Heads Up

Flu Shot Not 100% Effective But Still Worthwhile - Here's Why

October 23rd, 2018

Last year, the flu killed a reported 80,000 people, making the 2017/2018 flu season one of the deadliest on record. In a serious year, there are roughly 35 million cases of influenza and approximately 56,000 deaths. In a good year, the death toll is much lower, at just 3,000.

The huge discrepancy in numbers lies in the fact that the flu virus is never the same. Some years, like last year, it is far more dangerous, while others, it is reminiscent of the average cold. The changing virus doesn’t just have an effect on death rates, either. Because the strain is different from year to year, it is impossible for scientists to create a 100% effective flu vaccine.

swiggle1 dot pattern2
Pixabay Source: Pixabay

Unlike the Measles, Mumps and Rubella (MMR) or the Tetanus, diphtheria and pertussis (Tdap) shots, which are 100% effective against the viruses for which they’re made, the flu vaccine is, at most, between 40 and 60% effective. There are a few different reasons for this, according to scientists. For one, the flu shot does not contain the live flu virus. Rather, it contains inactivated viruses or particles that look a lot like the flu to your immune system. These ingredients prompt your body to develop new antibodies that, hopefully, will be effective against the actual, active flu.

Another reason the vaccine is only mildly effective is that the flu virus is always changing. Scientists do their best to design the flu vaccine based on what they THINK the new strain will look like. Some years, they’re pretty on the mark; others, they’re far from it.

swiggle1 dot pattern2
Pixabay Source: Pixabay

“It’s not 100% protective,” Dr. Malcolm Thaler of New York City’s One Medical says. “In a year when there’s a good match between the vaccine and the circulating viruses, it reduces your risk of getting the flu somewhere between 40 and 60%. So you still can get the flu.”

If you visit the CDC’s website, you can see how effective past shots have been. For instance, during the 2014/2015 flu season, the flu vaccine was only 19% effective. However, in the 2010/2011 season, it was 60% effective. Last year, when complications caused by the virus killed an estimated 80,000 people, it was 40% effective.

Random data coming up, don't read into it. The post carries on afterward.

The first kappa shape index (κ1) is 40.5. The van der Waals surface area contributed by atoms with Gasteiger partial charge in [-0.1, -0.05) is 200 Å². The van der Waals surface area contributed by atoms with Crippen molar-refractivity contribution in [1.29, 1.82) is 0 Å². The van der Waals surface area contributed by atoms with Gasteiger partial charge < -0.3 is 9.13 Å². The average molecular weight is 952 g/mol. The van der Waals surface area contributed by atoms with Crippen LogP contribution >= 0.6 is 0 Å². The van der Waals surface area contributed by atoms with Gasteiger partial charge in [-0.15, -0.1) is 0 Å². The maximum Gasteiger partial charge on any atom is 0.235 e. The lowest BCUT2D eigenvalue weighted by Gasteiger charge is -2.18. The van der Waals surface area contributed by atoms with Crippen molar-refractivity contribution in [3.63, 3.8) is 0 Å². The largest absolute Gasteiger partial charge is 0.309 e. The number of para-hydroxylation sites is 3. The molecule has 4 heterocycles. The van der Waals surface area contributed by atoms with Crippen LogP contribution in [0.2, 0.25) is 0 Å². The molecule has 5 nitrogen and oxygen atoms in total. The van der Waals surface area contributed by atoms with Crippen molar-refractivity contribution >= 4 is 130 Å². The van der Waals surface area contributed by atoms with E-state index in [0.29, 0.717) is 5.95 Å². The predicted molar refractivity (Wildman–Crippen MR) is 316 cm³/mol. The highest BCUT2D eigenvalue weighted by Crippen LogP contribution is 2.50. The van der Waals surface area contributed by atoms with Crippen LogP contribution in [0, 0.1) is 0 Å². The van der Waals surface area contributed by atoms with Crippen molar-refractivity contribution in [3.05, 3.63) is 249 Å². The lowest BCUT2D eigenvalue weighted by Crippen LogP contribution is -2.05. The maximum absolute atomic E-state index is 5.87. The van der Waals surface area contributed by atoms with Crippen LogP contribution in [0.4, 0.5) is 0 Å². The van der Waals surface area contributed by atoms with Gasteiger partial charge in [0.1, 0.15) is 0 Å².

The age and health of a person also play a roll in how effective the vaccine actually is.

So, does that mean you shouldn’t get the shot? Absolutely not!

swiggle1 dot pattern2
Pixabay Source: Pixabay

Though it does not offer a guarantee that you won’t get sick, the antibodies in the vaccine can at least help you fight off the virus should you contract it and keep serious complications, like pneumonia, at bay. The flu shot can also prevent hospitalizations and death in small children, who are the second most at-risk category when it comes to flu-related complications.

For these reasons, the CDC recommends that everyone over the age of 6 months should absolutely get the flu vaccine–unless, of course, allergies or other complications prevent you from doing so. Vaccination is particularly important for individuals who are at risk of serious complications from influenza, such as children younger than five, but especially those younger than two, individuals 65 and older, pregnant women, health care workers and individuals with certain health conditions. You can find the full list of at-risk individuals at the CDC’s website.

When Should You Get the Flu Vaccine?

swiggle1 dot pattern2
Pixabay Source: Pixabay

Now.

The CDC recommends that all individuals receive their vaccinations by the end of October. For individuals who require two doses (typically children between the ages of 6 months and 8 years), you should start the vaccine process sooner, as the two doses must be given four weeks apart.

The flu vaccine takes about two weeks to kick in, which is why healthcare providers stress the importance of getting the vaccine well before the height of the flu season. Traditionally, flu season starts in late October, with activity peaking between December and February. However, flu season can extend well into early May.

If you don’t get vaccinated before the end of this month, don’t worry – when it comes to the flu vaccination, the motto, “better late than never,” applies. You can contract the flu at any time, be it now, in December or in April. So even if you don’t get your shot until early December or even January, you can protect yourself against the possibility of catching the virus for the remainder of the season.

Flu shots really only last for as long as flu season, so it’s important to get your vaccine every year.

Other Measures You Can Take to Protect Yourself

swiggle1 dot pattern2
Pixabay Source: Pixabay

Though the flu shot is not 100% effective, it, combined with other self-care measures, can go a long way to keeping the flu at bay. Some things you can do to lower your odds of catching the flu include the following:

  • Wash your hands!
  • Sanitize your hands when out in public.
  • Reduce stress.
  • Eat healthy and whole foods (healthy meats, fruits, veggies, and natural juices).
  • Get plenty of sleep.

After last flu season, you have every right to be worried about your health and skeptical about the effectiveness of the flu shot. However, skepticism shouldn’t keep you from taking measures to protect yourself. The flu shot costs nothing and you can get it at your local Walgreens, CVS or Rite-Aid. The shot can give your body the immunity boost it needs to protect against serious complications and lower your odds of passing the flu onto someone else who may not be able to get the vaccine.

swiggle1 dot pattern2
Pixabay Source: Pixabay

Please SHARE this with your friends and family.

Source: TheInsider

Advertisement